Dave Palmer

Dave Palmer is the Director of Technology at Darktrace, overseeing the mathematics and engineering teams and project strategies. With over ten years of experience at the forefront of government intelligence operations, Palmer has worked across UK intelligence agencies GCHQ & MI5, where he delivered mission-critical infrastructure services, including the replacement and security of entire global networks, the development of operational internet capabilities and the management of critical disaster recovery incidents. He holds a first-class degree in Computer Science and Software Engineering from the University of Birmingham.

Andrew Tsonchev

Andrew advises Darktrace’s strategic Fortune 500 customers on advanced threat detection, machine learning and autonomous response. He has a technical background in threat analysis and research, and holds a first-class degree in physics from Oxford University and a first-class degree in philosophy from King’s College London. He was most recently featured on BBC World, BBC Morning and Al Jazeera to comment on the news regarding the GRU.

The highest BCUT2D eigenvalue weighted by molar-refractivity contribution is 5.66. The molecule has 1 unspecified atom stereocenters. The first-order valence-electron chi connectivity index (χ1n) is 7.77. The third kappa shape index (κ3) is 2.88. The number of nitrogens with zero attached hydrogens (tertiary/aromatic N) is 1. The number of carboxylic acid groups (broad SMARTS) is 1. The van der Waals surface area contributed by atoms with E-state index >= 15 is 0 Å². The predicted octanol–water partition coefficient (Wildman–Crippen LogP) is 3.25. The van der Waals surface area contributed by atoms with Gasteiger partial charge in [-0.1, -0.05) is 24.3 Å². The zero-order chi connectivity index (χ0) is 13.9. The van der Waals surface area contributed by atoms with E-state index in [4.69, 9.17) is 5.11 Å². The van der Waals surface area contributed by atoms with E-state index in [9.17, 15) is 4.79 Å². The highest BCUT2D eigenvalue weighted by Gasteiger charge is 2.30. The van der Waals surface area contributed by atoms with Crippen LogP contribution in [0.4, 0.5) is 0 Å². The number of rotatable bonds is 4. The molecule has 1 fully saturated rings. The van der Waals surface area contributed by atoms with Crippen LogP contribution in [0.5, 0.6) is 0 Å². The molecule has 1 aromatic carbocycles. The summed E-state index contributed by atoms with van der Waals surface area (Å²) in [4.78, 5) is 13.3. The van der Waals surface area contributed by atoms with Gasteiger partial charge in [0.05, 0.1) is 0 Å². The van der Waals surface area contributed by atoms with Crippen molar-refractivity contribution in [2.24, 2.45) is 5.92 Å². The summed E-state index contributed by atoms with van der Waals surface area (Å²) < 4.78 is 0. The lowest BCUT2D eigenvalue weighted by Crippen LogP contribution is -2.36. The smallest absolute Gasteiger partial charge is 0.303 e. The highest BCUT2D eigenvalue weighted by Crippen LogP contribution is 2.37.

Max Heinemeyer

Max is a cyber security expert with over eight years’ experience in the field specializing in network monitoring and offensive security. At Darktrace, Max works with strategic customers to help them investigate and respond to threats as well as overseeing the cyber security analyst team in the Cambridge UK headquarters. Prior to his current role, Max led the Threat and Vulnerability Management department for Hewlett-Packard in Central Europe. He was a member of the German Chaos Computer Club, working as a white hat hacker in penetration testing and red teaming engagements. Max holds a MSc from the University of Duisburg-Essen and a BSc from the Cooperative State University Stuttgart in International Business Information Systems.